“When we call the emergency services, they immediately ask where the sick person is and they often refuse [to accept the call-out],” the broadcaster cited one correspondent as saying. “They say that ambulances are only able to come after 8 p.m.”
Berdymukhamedov has over the past weeks been engaged in a flurry of telephone diplomacy, speaking to various leaders, most notably: Russian President Vladimir Putin and Turkish President Recep Tayyip Erdogan.
He is busy with hosting duties too. Much attention has been devoted this week to the visit to Ashgabat of the president of the Russian republic of Tatarstan, Rustam Minnikhanov. Turkmenistan tends to engage heavily in its business ties with Russia on a regional basis – Tatarstan and the Astrakhan region, which is home to a small ethnic Turkmen community, are the primary points of reference.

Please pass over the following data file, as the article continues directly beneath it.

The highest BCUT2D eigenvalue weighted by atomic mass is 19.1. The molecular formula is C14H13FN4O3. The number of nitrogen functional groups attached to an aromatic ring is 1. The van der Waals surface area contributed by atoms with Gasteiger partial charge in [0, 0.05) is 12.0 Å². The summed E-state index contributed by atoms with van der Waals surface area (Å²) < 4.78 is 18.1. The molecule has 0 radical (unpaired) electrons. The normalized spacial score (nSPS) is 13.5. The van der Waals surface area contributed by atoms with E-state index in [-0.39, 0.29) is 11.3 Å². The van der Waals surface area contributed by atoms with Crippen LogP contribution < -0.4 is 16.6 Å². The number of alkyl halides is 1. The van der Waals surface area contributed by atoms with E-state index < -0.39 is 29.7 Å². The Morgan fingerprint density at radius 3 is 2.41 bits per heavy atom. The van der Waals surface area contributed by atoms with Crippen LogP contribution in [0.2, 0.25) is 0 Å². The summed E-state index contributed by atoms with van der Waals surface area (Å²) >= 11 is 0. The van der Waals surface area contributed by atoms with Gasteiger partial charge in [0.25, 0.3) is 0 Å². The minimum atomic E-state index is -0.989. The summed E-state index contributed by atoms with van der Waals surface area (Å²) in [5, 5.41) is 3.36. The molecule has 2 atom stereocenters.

Minnikhanov’s press office is to be commended for producing some vaguely interesting images from this visit. That is how we know that Minnikhanov was met on the runway on May 16 by Berdymukhamedov’s son, Serdar, the presumed successor to the presidency now acting as a de facto head of cabinet in his deputy prime minister role. One lingering shot showed Serdar, having accompanied his guest to the hotel, awkwardly idling by a plant in the lobby before aimlessly slinking away.
Quite what purpose these visits serve is difficult to say. A Turkmen state news agency report on the encounter between Minnikhanov and President Berdymukhamedov relays only bland, generic accounts of a discussion on bilateral cooperation. The only concrete matter was Turkmenistan’s intent to buy some Tatarstan-made electric buses and the successful acquisition of some helicopters. There was also some loose talk about a tie-up between Kazan-based oil company Tatneft and Turkmen energy companies, but it was all highly speculative.